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  » Appendix XVIII
Warren Commission Report: Page 780« Previous | Next »

(APPENDIX XVI - A Biography of Jack Ruby)

the carpentry trade, which had been practiced by his father and at least one brother 19 and he picked up the habit of excessive drinking that was to plague him for the rest of his life.20 While in the army,21 he married Jack's mother, Fannie Turek Rutkowski; 22 the marriage was arranged, as was customary, by a professional matchmaker.23 According to his oldest son, Joseph Rubenstein served in China, Korea, and Siberia, detesting these places and army life. Eventually, in 1898, he simply "walked away" from it and about 4 years later he went to England and Canada, entering the United States in 1903.24

Settling in Chicago Joseph Rubenstein joined the carpenters union in 1904 and remained a member until his death in 1958.25 Although he worked fairly steadily until 1928, be was unemployed during the last 30 years of his life.26 The only other group which Joseph Rubenstein joined consisted of fellow immigrants from Sokolov. His daughter Eva described this group as purely social and completely nonpolitical.27

Jack Ruby's mother, Fannie Rubenstein, was probably born in 1875 near Warsaw, Poland.28 She followed her husband to the United States in 1904 or 1905, accompanied by her children Hyman and Ann.29 An illiterate woman, she went to night school in about 1920 to learn how to sign her name.30 She apparently failed in this endeavor, however, for an alien registration form, filed after about 35 years in the United States, was signed by an "X".31 Although she apparently learned some English, her speech was predominantly Yiddish, the primary language of the Rubenstein household.32 Still, Mrs. Rubenstein felt strongly that her children required an education in order to better themselves. She frequently argued about this with her husband, who had received little, if any, formal education and firmly believed that grammar school training was sufficient for his children.33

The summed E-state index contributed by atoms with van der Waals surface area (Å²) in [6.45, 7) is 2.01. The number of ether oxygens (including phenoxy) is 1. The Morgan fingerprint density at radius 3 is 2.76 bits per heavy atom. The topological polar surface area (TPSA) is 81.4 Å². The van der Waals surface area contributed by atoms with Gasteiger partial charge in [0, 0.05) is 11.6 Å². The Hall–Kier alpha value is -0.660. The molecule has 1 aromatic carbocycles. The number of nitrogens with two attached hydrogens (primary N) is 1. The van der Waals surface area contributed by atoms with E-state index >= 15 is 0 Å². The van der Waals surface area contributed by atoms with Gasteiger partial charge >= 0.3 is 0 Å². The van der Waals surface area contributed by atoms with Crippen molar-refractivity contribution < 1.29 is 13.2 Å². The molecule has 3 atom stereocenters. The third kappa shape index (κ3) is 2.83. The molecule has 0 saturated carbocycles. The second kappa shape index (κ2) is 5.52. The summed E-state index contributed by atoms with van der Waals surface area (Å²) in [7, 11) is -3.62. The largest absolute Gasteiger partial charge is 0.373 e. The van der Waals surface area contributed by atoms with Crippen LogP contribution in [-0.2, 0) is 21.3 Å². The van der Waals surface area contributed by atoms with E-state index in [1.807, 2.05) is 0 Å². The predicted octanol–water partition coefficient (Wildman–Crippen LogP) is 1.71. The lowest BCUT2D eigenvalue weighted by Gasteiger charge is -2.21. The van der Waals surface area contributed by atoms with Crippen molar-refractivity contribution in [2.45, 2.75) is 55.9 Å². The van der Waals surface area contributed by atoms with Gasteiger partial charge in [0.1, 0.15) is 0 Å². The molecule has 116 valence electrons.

In 1911, when Jack Ruby was born, his family resided near 14th and Newberry Streets in Chicago, the first in a series of Jewish neighborhoods in which the Rubensteins lived during his childhood.34 In 1916, the Rubensteins lived at 1232 Morgan Street, where they apparently remained until 1921.35 This was the fourth residence in the first 5 years of Jack Ruby's life.36 Earl Ruby described one typical neighborhood in which the family lived as a "ghetto" with "pushcarts on the sirens." 37 His sister Eva characterized it as "below the middle class but yet it wasn't the poorest class." 38 The family generally lived near Italian sections, where there were frequent fights along ethnic lines.39

The Rubenstein home was marked by constant, strife and the parents were reported to have occasionally struck each other.40 Between 1915 and 1921, Joseph Rubenstein was frequently arrested because of disorderly conduct and assault and battery charges, some filed by his wife.41 In the spring of 1921, Jack Ruby's parents sep-

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